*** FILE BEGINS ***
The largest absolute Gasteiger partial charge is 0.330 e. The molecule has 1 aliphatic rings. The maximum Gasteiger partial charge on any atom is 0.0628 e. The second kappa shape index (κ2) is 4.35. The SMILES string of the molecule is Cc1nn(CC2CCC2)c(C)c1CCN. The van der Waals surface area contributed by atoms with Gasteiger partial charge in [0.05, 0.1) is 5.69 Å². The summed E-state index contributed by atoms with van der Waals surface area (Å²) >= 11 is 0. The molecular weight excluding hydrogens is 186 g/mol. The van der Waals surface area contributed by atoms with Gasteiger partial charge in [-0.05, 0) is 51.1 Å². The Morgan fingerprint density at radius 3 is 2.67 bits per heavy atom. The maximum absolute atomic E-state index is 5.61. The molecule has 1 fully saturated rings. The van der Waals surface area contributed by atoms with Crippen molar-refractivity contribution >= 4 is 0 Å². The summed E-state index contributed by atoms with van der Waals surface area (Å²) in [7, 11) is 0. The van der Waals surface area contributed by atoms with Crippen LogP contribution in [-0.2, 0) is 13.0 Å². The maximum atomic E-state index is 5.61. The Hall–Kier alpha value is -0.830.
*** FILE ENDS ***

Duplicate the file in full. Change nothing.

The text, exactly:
The largest absolute Gasteiger partial charge is 0.330 e. The molecule has 1 aliphatic rings. The maximum Gasteiger partial charge on any atom is 0.0628 e. The second kappa shape index (κ2) is 4.35. The SMILES string of the molecule is Cc1nn(CC2CCC2)c(C)c1CCN. The van der Waals surface area contributed by atoms with Gasteiger partial charge in [0.05, 0.1) is 5.69 Å². The summed E-state index contributed by atoms with van der Waals surface area (Å²) >= 11 is 0. The molecular weight excluding hydrogens is 186 g/mol. The van der Waals surface area contributed by atoms with Gasteiger partial charge in [-0.05, 0) is 51.1 Å². The Morgan fingerprint density at radius 3 is 2.67 bits per heavy atom. The maximum absolute atomic E-state index is 5.61. The molecule has 1 fully saturated rings. The van der Waals surface area contributed by atoms with Crippen molar-refractivity contribution >= 4 is 0 Å². The summed E-state index contributed by atoms with van der Waals surface area (Å²) in [7, 11) is 0. The van der Waals surface area contributed by atoms with Crippen LogP contribution in [-0.2, 0) is 13.0 Å². The maximum atomic E-state index is 5.61. The Hall–Kier alpha value is -0.830.